Hair
Hair

Decision on whether litttle boy can keep his bun

TODAY is a good hair day for Queensland preppie Cyrus Taniela.

The five-year-old, with the help of his mum Wendy Taniela, on Friday won a long-running battle against his strict Brisbane Christian school, who were threatening to expel him unless he snipped his traditional long hair.

Today, the Queensland Civil and Administrative Tribunal ruled against Australian Christian College Moreton's hard-line uniform policy, finding that forcing the little boy to cut his hair was a breach of anti-discrimination laws.

Cyrus is of Cook Islands and Niuean heritage and his family had planned since his birth to cut his hair when he turned seven.

Wendy Taniela with Cyrus, 5, at their home north of Brisbane.
Wendy Taniela with Cyrus, 5, at their home north of Brisbane.

He had been wearing it in a neat bun to school, but this was still a breach of uniform policy, his family were told.

For months, Cyrus and his mum have been locked in a David and Goliath battle against the school, who have been threatening to unenrol the boy unless he cuts his hair.

His family contacted the Queensland Human Rights Commission after the college refused to compromise on its uniform policy and later took the matter to Queensland tribunal.

QCAT today restrained the school from expelling Cyrus on the basis of his hair and ordered them to provide a private written apology for proposing to unenroll the boy.

Barrister Chris McGrath, for the Taniela family, argued during the tribunal hearing that "Cyrus could not comply with (the) requirement due to his race, as it would require him to reject and not observe a fundamental practice associated with his Cook Islands/Niuean heritage".

The school denied discriminating against the Prep student.

Instead, they argued Cyrus had not complied with the uniform policy "because of a choice made by one or both of his parents as to the timing of the cutting of his hair".

Cyrus is over Cook Islands and Niuean heritage and the plan was for his hair to be cut whne he turns seven.
Cyrus is over Cook Islands and Niuean heritage and the plan was for his hair to be cut whne he turns seven.

During the hearing, one of Cyrus' relatives told the tribunal: "There is a lot of nurturing and bonding when you brush their hair every day, looking after the hair and plaiting it, and telling them stories about the hair-cutting ceremony that they will have when the time comes".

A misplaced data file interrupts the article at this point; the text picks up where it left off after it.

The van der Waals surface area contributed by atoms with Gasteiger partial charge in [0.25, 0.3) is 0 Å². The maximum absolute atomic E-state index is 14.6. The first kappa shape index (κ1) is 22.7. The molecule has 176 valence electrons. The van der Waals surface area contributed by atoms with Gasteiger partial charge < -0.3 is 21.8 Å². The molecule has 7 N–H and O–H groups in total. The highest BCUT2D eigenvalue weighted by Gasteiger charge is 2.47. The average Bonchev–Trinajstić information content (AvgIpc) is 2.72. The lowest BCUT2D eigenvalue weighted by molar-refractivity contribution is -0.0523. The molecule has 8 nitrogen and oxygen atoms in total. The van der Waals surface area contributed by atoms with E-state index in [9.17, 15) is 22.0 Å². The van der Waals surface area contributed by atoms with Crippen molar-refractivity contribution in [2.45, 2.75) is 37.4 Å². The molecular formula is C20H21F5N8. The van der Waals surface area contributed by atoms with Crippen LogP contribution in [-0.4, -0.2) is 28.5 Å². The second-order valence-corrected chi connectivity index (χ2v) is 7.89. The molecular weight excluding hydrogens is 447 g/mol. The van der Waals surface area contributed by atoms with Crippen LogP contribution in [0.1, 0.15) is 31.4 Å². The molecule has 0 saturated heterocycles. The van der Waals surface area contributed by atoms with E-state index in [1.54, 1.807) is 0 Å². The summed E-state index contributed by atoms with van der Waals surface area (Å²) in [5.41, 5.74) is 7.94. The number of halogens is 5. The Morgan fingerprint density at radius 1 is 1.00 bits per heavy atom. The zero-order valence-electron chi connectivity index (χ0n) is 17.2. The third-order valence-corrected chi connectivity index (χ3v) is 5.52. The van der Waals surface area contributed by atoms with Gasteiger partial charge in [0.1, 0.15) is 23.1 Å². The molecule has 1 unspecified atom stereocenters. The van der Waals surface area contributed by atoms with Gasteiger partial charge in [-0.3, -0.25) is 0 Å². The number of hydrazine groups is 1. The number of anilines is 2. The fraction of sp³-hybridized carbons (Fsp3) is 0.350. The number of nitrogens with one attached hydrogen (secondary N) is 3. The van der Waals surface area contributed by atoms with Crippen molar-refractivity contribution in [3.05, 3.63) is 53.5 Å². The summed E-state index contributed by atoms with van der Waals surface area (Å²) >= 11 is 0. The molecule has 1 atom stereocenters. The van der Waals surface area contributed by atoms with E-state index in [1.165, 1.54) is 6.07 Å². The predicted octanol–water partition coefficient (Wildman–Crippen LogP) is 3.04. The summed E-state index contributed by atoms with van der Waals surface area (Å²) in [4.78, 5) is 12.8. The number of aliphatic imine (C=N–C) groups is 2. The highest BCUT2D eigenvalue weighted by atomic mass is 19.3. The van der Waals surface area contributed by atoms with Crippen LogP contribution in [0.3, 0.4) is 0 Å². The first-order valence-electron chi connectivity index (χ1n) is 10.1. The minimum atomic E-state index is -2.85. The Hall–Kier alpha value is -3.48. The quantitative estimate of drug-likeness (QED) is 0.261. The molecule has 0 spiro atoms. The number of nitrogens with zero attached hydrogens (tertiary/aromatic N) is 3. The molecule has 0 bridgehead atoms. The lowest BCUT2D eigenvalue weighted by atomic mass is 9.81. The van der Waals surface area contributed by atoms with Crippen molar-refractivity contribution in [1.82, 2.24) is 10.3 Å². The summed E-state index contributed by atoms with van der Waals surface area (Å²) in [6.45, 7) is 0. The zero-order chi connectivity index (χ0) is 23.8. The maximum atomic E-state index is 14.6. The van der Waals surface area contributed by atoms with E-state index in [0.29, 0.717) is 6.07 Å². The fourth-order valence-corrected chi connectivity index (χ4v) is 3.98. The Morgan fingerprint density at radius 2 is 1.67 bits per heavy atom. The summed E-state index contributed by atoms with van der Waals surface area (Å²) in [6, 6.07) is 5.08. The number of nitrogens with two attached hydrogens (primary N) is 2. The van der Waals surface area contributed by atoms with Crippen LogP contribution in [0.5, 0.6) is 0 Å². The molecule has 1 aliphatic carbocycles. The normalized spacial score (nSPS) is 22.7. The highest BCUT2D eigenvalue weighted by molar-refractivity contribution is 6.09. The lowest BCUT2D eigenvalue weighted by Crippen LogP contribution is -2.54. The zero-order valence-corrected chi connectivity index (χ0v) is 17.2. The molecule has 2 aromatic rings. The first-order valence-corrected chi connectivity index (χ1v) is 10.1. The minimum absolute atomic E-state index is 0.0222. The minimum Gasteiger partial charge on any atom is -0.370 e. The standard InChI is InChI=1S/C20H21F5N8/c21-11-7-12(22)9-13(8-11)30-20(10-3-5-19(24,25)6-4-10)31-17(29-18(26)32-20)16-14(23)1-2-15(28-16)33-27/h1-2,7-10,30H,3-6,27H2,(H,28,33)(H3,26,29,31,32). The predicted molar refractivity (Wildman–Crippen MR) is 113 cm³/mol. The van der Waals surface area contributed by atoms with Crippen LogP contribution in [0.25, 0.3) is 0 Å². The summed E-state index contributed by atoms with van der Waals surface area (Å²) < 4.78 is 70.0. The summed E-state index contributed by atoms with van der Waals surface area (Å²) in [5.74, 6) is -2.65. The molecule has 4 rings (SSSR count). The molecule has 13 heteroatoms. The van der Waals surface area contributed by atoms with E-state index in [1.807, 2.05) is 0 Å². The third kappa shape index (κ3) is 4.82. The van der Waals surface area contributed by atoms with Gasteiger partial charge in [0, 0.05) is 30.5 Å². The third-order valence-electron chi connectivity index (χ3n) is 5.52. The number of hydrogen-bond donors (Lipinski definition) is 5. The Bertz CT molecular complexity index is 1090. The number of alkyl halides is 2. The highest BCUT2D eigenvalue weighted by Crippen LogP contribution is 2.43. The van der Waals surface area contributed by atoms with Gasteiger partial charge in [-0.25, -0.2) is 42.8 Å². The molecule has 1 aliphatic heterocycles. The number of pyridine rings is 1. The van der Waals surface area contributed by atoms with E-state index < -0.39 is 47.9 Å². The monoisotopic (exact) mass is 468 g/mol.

In finding in favour of Cyrus, QCAT Member Samantha Traves said the school had engaged in direct and indirect discrimination against the child.

She said threats to unenroll him were "excluding" him.

"The question then is whether the educational authority would have purported to deny another student the benefits of their education in the same or similar circumstances. The answer seems plain. The educational authority would not have denied those benefits to, or imposed those detriments on, another student who complied with the uniform policy," the judgement read.

"Accordingly, I find that there was direct discrimination on the basis of race."

QCAT further found the uniform policy at the school was not reasonable.

"The school says that requiring Cyrus to comply with the policy is promoting equality and uniformity. That may be so in one sense, but such an approach fails to acknowledge the statutorily entrenched protections afforded by the Anti-Discrimination Act which apply a different concept of equality; namely, one that recognizes the right to be different and to be treated just as favourably notwithstanding that difference," Member Traves said.

The parties have until July 24 to file submissions on costs.

Originally published as Decision on whether litttle boy can keep his bun

Wendy and Cyrus, whose hair has not been cut since birth.
Wendy and Cyrus, whose hair has not been cut since birth.

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